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beni-e@gG
KEY WORD :@art history / paintings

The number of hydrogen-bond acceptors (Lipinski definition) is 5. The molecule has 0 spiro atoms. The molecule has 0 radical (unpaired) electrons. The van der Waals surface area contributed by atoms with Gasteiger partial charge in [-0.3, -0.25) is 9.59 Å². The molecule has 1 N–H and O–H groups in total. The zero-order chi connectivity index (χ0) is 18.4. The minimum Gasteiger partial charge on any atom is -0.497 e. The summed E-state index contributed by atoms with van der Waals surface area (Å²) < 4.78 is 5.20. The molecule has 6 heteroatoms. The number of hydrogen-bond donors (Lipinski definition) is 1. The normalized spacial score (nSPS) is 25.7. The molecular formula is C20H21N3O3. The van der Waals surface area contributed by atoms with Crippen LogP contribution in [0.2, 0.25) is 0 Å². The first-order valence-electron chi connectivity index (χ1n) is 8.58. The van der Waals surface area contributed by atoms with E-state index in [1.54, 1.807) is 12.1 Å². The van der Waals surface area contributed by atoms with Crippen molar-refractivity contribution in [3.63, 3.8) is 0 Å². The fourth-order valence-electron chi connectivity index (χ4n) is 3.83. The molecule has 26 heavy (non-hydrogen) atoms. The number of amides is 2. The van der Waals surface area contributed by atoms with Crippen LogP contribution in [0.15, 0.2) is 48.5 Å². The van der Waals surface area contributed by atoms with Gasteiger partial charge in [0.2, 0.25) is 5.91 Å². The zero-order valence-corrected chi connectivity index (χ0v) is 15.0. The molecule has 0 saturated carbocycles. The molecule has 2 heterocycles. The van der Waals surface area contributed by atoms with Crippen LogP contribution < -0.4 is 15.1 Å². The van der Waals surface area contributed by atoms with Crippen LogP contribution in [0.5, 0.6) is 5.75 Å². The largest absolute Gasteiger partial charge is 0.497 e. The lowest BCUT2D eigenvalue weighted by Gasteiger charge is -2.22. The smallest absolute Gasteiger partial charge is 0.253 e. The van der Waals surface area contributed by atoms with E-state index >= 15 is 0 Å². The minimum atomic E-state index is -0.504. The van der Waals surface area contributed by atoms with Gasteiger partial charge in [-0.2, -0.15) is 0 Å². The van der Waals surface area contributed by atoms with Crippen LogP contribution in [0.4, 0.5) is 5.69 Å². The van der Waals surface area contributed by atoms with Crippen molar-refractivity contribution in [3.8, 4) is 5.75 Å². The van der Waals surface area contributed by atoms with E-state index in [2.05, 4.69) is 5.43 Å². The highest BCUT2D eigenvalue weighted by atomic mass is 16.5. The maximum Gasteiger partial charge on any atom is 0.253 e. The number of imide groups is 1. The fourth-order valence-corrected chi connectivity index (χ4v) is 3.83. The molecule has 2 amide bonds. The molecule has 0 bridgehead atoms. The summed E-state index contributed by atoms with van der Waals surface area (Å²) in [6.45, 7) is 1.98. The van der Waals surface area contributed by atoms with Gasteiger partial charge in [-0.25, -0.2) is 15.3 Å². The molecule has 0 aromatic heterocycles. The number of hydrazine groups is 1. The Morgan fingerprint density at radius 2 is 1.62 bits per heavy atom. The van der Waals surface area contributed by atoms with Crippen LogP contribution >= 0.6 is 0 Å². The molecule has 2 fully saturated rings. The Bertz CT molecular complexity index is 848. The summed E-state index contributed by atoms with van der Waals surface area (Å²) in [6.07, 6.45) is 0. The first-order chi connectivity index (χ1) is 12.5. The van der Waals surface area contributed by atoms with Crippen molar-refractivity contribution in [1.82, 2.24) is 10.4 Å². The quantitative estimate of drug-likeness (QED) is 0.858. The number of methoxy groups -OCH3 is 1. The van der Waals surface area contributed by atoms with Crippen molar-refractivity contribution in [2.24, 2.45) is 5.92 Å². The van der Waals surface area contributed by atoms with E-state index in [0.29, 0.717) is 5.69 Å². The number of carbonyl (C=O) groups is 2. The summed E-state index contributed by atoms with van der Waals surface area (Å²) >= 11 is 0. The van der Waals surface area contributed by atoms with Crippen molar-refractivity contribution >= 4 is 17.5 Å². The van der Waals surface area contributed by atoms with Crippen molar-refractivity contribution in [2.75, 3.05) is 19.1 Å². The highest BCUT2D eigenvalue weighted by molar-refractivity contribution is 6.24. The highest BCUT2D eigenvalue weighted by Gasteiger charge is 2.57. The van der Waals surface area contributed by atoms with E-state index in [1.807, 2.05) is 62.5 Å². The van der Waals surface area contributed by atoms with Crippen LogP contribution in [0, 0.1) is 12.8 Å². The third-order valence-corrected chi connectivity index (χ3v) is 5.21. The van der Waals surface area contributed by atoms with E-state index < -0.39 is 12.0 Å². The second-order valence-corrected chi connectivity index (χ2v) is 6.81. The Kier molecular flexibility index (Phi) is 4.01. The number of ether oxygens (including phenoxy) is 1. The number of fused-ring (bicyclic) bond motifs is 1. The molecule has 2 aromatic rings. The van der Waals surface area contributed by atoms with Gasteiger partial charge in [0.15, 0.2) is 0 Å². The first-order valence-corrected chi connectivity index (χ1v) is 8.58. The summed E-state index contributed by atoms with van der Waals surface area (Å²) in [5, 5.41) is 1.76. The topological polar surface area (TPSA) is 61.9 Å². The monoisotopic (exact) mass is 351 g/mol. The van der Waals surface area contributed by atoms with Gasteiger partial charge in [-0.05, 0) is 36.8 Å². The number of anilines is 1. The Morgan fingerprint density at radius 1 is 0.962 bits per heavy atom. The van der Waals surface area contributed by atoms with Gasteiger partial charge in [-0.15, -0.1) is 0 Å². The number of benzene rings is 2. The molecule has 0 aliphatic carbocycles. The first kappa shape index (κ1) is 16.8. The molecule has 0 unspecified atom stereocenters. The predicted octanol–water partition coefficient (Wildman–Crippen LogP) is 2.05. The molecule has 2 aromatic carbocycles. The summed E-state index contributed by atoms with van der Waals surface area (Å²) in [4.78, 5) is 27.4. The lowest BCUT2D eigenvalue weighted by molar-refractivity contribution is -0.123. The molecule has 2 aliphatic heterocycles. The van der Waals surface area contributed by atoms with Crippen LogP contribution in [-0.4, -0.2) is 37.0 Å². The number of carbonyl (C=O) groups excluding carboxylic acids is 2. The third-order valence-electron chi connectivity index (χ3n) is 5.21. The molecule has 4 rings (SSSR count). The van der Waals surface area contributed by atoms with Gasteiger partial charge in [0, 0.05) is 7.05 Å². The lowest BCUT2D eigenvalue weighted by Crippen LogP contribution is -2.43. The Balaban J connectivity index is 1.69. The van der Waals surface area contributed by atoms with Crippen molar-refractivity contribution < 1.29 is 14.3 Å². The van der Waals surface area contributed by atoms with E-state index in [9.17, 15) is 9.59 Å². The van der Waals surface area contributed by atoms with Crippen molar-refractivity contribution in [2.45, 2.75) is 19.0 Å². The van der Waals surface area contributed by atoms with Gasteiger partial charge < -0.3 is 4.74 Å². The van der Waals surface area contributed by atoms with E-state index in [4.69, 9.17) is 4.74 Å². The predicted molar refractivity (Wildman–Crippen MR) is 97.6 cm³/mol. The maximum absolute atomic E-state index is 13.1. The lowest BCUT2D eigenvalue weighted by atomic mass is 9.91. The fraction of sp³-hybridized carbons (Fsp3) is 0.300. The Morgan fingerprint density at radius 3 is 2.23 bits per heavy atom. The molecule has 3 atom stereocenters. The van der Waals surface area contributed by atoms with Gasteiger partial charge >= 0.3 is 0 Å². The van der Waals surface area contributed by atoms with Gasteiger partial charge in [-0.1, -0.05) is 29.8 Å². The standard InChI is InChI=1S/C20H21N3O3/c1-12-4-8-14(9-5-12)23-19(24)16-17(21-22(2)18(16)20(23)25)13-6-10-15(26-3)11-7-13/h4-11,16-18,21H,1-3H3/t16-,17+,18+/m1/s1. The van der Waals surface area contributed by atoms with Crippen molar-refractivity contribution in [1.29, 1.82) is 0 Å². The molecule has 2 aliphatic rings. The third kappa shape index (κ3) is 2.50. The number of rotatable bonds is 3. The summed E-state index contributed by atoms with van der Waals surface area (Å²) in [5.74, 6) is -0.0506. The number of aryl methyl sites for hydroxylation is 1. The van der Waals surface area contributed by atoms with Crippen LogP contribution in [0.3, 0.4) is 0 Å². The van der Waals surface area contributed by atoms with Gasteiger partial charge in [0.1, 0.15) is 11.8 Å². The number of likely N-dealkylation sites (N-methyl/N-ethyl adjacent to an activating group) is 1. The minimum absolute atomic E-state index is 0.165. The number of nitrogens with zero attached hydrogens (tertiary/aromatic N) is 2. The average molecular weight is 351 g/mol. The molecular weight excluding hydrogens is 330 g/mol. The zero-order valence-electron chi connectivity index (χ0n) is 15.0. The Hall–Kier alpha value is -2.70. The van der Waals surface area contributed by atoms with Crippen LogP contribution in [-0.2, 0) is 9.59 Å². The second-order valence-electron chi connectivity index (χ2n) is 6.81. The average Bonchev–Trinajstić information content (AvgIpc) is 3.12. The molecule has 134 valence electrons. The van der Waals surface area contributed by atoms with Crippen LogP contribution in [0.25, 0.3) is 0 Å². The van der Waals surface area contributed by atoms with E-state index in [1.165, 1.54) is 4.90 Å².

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A black-line hand-colored woodblock print *ukiyo-e G that began to be produced after tan-e OG, although of similar technique. *Beni g (a tawny yellow dye extracted from petals of safflowers) was applied to a black print, sumizuri-e nG, with the brush instead of *tan O, which has is a less delicate pigment. It is said that this method was originated by a printmaker, Izumiya Gonshirou 򉮌lY, at the beginning of the Kyouhou era (1716-36). It once was grouped with *benizuri-e gG an early form of colored print, but these are now considered separately. Among others, Okumura Masanobu M (1686-1764), Nishimura Shigenaga d (1693?-1753), and Ishikawa Toyonobu ΐLM (1711-85) used this method. The coloring was sometimes used in tandem with lacquered black outline prints *urushi-e G, in the Kyouhou era. The word beni-e was first used at that time and the technique is seen in pictures by Okumura Masanobu and Nishimura Shigenaga. Color prints using beni are found mostly in the Kyouhou to Houreki eras (1716-64) and are the main technique apart from urushi-e. Few such works survive from later times. Although beni-e precede urushi-e, they are technically very similar and the distinction is sometimes obscure. Today these two are generally distinguished by the use of lustered China ink *sumi n, painted with a brush.
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